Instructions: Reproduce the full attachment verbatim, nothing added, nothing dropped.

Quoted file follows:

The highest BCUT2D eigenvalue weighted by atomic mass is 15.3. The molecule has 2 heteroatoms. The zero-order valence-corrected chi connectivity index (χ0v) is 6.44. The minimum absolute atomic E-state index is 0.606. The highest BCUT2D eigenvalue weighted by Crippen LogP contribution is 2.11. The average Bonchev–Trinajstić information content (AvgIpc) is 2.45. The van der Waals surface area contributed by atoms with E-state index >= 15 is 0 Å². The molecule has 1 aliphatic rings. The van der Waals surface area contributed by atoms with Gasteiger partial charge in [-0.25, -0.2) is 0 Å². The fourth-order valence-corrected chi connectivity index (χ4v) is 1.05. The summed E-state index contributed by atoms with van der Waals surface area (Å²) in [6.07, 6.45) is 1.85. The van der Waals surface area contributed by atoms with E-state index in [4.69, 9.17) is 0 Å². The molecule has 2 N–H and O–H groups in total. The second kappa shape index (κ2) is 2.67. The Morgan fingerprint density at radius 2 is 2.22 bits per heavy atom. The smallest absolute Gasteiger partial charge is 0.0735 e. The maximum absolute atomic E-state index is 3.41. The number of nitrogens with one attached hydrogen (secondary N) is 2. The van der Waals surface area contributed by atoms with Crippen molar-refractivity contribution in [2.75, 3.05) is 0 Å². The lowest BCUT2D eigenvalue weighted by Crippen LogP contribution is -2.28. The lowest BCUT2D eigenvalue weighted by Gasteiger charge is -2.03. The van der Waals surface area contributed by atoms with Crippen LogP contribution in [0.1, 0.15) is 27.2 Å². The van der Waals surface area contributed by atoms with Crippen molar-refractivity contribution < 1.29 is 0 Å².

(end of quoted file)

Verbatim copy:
The highest BCUT2D eigenvalue weighted by atomic mass is 15.3. The molecule has 2 heteroatoms. The zero-order valence-corrected chi connectivity index (χ0v) is 6.44. The minimum absolute atomic E-state index is 0.606. The highest BCUT2D eigenvalue weighted by Crippen LogP contribution is 2.11. The average Bonchev–Trinajstić information content (AvgIpc) is 2.45. The van der Waals surface area contributed by atoms with E-state index >= 15 is 0 Å². The molecule has 1 aliphatic rings. The van der Waals surface area contributed by atoms with Gasteiger partial charge in [-0.25, -0.2) is 0 Å². The fourth-order valence-corrected chi connectivity index (χ4v) is 1.05. The summed E-state index contributed by atoms with van der Waals surface area (Å²) in [6.07, 6.45) is 1.85. The van der Waals surface area contributed by atoms with E-state index in [4.69, 9.17) is 0 Å². The molecule has 2 N–H and O–H groups in total. The second kappa shape index (κ2) is 2.67. The Morgan fingerprint density at radius 2 is 2.22 bits per heavy atom. The smallest absolute Gasteiger partial charge is 0.0735 e. The maximum absolute atomic E-state index is 3.41. The number of nitrogens with one attached hydrogen (secondary N) is 2. The van der Waals surface area contributed by atoms with Crippen molar-refractivity contribution in [2.75, 3.05) is 0 Å². The lowest BCUT2D eigenvalue weighted by Crippen LogP contribution is -2.28. The lowest BCUT2D eigenvalue weighted by Gasteiger charge is -2.03. The van der Waals surface area contributed by atoms with Crippen LogP contribution in [0.1, 0.15) is 27.2 Å². The van der Waals surface area contributed by atoms with Crippen molar-refractivity contribution < 1.29 is 0 Å².